Cambodia implements internet gateway

The government of Cambodia has established a national internet gateway, giving authorities ‘measures to prevent and disconnect all network connections that affect national income, security, social order, morality, culture, traditions, and customs’. This enables control and monitoring of online traffic in a manner similar to China’s Great Firewall. According to The Diplomat, this ‘would give the CPP [Cambodian People’s Party] government a new tool for quashing critical online commentary’. It would also allow the Cambodian government ‘to “turn off” internet access, in the event of large-scale protests or other social disturbances’.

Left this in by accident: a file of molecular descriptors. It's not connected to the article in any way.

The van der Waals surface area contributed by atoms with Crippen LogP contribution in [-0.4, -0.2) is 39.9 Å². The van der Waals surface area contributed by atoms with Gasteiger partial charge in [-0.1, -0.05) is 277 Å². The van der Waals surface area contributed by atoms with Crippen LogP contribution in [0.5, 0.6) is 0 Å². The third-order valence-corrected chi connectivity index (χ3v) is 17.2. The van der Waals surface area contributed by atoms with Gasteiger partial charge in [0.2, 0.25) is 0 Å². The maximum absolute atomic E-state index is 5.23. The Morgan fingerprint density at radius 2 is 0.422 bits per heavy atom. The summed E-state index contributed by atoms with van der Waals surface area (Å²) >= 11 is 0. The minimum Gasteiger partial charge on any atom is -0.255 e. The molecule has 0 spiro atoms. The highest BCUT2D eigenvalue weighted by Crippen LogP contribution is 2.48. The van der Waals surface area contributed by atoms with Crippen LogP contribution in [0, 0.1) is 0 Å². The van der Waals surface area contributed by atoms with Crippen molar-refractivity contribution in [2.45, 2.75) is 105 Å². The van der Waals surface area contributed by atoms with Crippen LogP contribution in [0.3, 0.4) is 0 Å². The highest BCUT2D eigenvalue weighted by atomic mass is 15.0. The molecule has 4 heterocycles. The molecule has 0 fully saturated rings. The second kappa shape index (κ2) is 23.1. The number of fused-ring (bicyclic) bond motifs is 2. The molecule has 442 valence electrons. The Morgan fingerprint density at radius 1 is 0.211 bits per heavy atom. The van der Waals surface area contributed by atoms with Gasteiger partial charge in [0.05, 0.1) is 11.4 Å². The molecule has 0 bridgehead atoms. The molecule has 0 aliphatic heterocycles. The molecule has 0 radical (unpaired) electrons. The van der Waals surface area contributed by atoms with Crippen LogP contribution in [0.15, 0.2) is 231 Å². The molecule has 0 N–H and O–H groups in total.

Human rights organisations including Human Rights Watch and Amnesty International have since decried the move as ‘a disaster for human rights’. The gateway requires service providers to collect complete user information and legal identities. ‘Failure to connect networks to the gateway would result in operating licenses being suspended and bank accounts frozen.’

A government spokesman said the decree was necessary because there was no order to the internet in Cambodia, adding it was less intrusive than regulations in the United States and Britain.